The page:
It cannot occur to me to weary the reader by a recital of the festivities in the city of Ismailia and at other points on the Suez Canal. The Canal was consecrated by Mohammedan, Catholic, Protestant and Jewish religious leaders, the cannon thundered, the invited guests uttered their cries of joy, in a word, the celebration was carried out in the most brilliant way according to plan. Next to the Viceroy, the old Lesseps, as he was then already called, attracted the highest attention on all sides. They crowded around him, shook his hands, and congratulated him on the great success of his achievement. At that time, I considered him the most celebrated hero of peace of our time, and did not remember the words of Solon, that no one may be called fortunate before his death. The Panama scandals have sullied also his name, even though it must be admitted that he managed haphazardly, without closer examination of the state of the funds, only in order to gain time to prolong the canal transaction. He acted like the ostrich which, according to the saying, sticks its head into the sand, so as not to see a threatening danger.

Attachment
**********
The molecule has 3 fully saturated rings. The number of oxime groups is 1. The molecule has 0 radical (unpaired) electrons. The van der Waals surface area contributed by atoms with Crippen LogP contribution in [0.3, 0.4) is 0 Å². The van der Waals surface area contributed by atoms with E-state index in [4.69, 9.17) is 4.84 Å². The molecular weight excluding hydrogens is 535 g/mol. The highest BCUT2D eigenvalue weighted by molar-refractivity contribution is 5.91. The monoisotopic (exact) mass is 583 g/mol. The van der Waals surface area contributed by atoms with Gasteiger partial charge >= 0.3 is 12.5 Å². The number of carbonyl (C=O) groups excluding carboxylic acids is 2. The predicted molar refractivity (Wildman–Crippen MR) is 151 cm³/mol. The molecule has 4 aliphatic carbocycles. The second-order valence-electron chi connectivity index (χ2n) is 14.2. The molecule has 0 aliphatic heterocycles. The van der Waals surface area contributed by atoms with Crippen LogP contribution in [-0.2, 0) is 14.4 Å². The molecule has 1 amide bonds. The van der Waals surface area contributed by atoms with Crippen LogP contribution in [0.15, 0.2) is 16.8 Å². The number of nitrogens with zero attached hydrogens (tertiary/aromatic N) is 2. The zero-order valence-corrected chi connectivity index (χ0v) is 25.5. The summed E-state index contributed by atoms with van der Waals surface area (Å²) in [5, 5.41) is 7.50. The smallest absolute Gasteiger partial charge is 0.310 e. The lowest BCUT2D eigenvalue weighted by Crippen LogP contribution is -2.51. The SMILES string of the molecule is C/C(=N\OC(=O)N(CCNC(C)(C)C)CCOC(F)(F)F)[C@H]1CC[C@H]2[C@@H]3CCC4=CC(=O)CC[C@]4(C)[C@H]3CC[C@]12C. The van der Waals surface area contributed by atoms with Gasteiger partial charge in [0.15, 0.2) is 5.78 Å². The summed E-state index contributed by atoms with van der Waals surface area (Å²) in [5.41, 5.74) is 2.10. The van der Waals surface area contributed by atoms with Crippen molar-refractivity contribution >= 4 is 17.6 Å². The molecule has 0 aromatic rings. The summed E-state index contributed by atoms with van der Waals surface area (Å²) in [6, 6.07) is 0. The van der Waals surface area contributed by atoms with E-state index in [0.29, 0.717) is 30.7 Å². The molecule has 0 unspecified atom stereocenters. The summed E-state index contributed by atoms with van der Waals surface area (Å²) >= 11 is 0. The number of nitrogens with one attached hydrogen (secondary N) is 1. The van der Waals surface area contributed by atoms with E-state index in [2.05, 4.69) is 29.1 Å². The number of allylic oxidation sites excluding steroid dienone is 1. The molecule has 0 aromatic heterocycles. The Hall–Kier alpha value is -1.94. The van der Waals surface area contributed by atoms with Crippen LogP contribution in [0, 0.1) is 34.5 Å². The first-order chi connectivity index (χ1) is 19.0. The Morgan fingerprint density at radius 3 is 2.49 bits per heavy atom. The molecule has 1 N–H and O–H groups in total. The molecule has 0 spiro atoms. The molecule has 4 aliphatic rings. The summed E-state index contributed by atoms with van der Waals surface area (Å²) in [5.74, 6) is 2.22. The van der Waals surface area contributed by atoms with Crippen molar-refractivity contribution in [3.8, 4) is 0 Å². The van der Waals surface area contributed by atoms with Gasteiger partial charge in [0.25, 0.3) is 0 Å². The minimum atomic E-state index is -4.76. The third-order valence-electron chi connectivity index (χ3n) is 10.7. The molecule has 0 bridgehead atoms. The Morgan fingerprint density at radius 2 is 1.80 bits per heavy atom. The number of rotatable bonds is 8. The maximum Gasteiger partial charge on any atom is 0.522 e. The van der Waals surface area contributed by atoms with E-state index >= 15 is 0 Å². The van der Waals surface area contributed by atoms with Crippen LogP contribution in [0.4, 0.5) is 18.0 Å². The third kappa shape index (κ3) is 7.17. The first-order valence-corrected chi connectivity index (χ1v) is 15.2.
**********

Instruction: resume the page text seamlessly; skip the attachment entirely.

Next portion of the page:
The princely persons and the other invited guests were quartered in the castles, private buildings or in tents, fed most sumptuously and entertained by amusements of every sort, such as balls, fireworks, public dances until late in the night. I saw on this occasion, the Empress Eugenie in the company of the Austrian Princess Metternich standing before an open tent in which Arabian dancing girls were performing the so-called belly-dance, without taking the slightest offense at the sight which was anything but suitable for ladies.